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Land Use / Master Use Permit - Plat

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What Is It?

Platting is a process used to create or modify individual parcels of property. You need to submit a platting land use application for a:

  • Lot boundary adjustment - changes the location of an existing property line between two or more parcels of land.
  • Unit lot subdivision - divides land for the purpose of selling single-family houses, townhouses, and rowhouses, but does not create separate legal building sites. Unit lot subdivisions may be either a short or full subdivision, depending on the number of lots created.
  • Short subdivision - creates up to 9 parcels.
  • Full subdivision - creates 10 or more parcels.

We require electronic applications for all platting projects, except for full subdivisions. You can use the DPD Project Portal to submit your electronic plans.

Your project may require State Environmental Policy Act (SEPA) review if you are subdividing property within or near the following environmentally critical areas:

  • Landslide-prone areas (including potential and known landslide areas)
  • Steep slopes
  • Wetlands
  • Fish and wildlife habitat

You need to have an approved building permit before you can apply for a unit lot subdivision, short subdivision, or full subdivision.

How Much Does it Cost?

Our review fee is $250 per hour. You need to provide a deposit when you submit your land use application. After we accept your application, we will send you a monthly invoice for all review time completed in that billing cycle. If you do not pay your invoice, we will stop reviewing your project.

How Long Does It Take?

How long it takes us to review your project depends on how complex it is. Our ability to review your project depends on:

  • Complexity of your proposal
  • Whether environmental review is required
  • The quality of your plans and project documentation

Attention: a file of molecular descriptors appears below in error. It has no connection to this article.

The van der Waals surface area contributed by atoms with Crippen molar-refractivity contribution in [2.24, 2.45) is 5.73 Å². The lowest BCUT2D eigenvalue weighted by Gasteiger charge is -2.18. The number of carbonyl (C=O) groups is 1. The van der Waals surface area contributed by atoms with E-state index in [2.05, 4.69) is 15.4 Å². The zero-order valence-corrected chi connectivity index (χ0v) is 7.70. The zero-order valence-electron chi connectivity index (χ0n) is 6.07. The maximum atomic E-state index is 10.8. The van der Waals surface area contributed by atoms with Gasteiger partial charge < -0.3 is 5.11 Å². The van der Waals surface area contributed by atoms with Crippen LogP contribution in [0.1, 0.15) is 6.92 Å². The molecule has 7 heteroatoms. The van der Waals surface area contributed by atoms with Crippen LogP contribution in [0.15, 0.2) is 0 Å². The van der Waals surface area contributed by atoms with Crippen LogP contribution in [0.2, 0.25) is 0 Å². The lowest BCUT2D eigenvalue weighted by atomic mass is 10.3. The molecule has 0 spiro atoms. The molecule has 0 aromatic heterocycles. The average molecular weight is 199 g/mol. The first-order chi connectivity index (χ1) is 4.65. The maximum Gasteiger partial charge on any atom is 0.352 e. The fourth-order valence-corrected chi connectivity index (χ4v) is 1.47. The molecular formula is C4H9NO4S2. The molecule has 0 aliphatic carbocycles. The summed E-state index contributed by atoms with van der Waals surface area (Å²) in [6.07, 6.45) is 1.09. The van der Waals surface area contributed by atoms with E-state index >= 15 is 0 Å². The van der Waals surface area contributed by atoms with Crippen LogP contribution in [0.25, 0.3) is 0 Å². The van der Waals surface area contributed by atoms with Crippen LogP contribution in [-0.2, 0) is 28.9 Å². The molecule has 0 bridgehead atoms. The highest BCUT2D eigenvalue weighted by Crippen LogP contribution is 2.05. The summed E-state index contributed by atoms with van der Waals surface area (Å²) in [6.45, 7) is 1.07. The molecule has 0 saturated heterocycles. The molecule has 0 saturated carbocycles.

• Timely response to correction letters and requests for further information
  • Public interest

Steps to Get Your Permit

 

1. Research

Find your property information. Research your site to help you plan your project.

Determine restrictions to your project. Research the Seattle Municipal Code (SMC) to determine standards that will apply to your proposal.

Attend a coaching session. We offer 20 minutes of free coaching in the Applicant Services Center to answer drainage, land use, geotechnical, or construction permit questions. If you need a longer coaching session, we offer one-hour land use or zoning sessions for $250.

2. Start Permit Application

Apply for a project number. Get a project number by starting your application online or by submitting a preliminary application in person, by mail, or by fax. You will need to provide a site plan. You must use our DPD Project Portal to submit applications for lot boundary adjustments, unit lot subdivisions, and short plats.

Request a pre-application site visit. Pre-application site visits are required for all land use projects. Request a pre-application site visit online or submit a pre-application site visit form. Our report will include information about your next steps, potential right-of-way or utility improvements, what to include in your plans, and what to provide at your intake appointment.

Request a pre-submittal conference (optional). We recommend pre-submittal conferences for very complex projects, including work in environmentally critical areas or shorelines. One-hour pre-submittal conference fees vary based on the type of conference you need.